Using Scratch with PocketLab

Submitted by PocketLab on Tue, 12/05/2017 - 18:18
Using Scratch with PocketLab

PocketLab let's you write Scratch programs that talk to the outside world. This guide will help you get started connecting your PocketLab to MIT Media Lab's Scratch software. With PocketLab and Scratch you can read real time sensor data in Scratch and write programs that interact with the outside world.

Follow these steps to get started with the PocketLab - Scratch integration: 

1. The PocketLab Scratch integration is a new feature. If you find an issue and need help, contact us at You're feedback will be extremely valuable to the PocketLab community. 

2. Follow this link to open our Scratch X program in a Chrome browser. Make sure pop-ups are enabled. The integration is only works on PocketLab compatible Max OSX and Chromebook devices. When the PocketLab Web App is up and running on Windows 10, it will also work on Windows 10 compatible devices. 

3. A different version of our PocketLab Web App will automatically open in a new tab. Connect your PocketLab to that version of the PocketLab Web App.  The PocketLab Scratch X program can now read data collected in the PocketLab Web App.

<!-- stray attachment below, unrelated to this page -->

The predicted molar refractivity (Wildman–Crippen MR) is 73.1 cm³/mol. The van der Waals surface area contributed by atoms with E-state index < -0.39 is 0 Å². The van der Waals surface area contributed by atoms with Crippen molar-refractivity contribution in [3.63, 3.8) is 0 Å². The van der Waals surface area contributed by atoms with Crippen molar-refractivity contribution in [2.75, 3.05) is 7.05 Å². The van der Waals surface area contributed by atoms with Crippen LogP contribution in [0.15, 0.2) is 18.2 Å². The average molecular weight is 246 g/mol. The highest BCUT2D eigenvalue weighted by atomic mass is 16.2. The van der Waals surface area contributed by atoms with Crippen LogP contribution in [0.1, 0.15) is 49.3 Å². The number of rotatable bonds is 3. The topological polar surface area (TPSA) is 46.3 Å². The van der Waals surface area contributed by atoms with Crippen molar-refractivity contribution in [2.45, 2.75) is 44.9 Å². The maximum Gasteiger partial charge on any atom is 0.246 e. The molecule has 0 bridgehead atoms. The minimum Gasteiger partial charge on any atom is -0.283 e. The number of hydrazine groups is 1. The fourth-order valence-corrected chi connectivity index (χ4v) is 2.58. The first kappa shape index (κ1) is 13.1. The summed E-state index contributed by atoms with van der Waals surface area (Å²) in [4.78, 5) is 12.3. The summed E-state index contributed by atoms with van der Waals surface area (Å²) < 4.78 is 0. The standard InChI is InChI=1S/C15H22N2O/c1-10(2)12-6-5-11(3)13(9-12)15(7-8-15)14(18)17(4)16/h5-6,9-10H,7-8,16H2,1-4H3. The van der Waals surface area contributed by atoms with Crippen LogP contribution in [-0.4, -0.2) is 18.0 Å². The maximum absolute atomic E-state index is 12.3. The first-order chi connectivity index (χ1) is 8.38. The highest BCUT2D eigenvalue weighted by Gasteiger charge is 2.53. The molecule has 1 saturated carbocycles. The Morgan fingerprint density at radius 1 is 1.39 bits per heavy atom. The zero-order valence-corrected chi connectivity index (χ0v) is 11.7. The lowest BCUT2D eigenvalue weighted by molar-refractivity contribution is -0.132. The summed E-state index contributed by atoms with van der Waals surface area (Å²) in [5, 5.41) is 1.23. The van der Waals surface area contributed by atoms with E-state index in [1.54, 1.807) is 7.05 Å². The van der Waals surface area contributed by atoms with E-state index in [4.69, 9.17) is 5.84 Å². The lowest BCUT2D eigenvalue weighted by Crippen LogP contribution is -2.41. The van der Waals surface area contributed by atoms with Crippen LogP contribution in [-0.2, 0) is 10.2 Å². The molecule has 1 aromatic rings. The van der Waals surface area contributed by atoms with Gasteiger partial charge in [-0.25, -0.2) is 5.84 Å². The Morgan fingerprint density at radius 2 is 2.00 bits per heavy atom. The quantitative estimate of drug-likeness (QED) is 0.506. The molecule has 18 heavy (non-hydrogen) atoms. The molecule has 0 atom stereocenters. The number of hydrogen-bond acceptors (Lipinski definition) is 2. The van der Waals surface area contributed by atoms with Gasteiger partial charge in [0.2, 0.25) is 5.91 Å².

You can now write your own creative programs in Scratch that use PocketLab data as an input. 

There is a basic guide that shows a simple program to read temperature in a Scratch program which you can read here:

Programming with Sensors in Scratch

For some advanced level fun, we have a Scratch game Space Blaster lets you control a spaceship on screen with your PocketLab and shoot at asteroids. The lesson plan for this program is here:

A Wireless Controller for a Scratch Game

PocketLab makes science fun and easy



Thu, 12/07/2017 - 19:59

We had some fun at the PocketLab office making a Scratch program that uses PocketLab's IR Rangefinder and the Gyroscope to map out a 2D image of a "room." It works similar to LIDAR. It makes a great add-on to our RC BB-8 Star Wars toy. 

Here's a link to download the Scratch X file: 

Here's a more detailed lesson on similar concepts of LIDAR: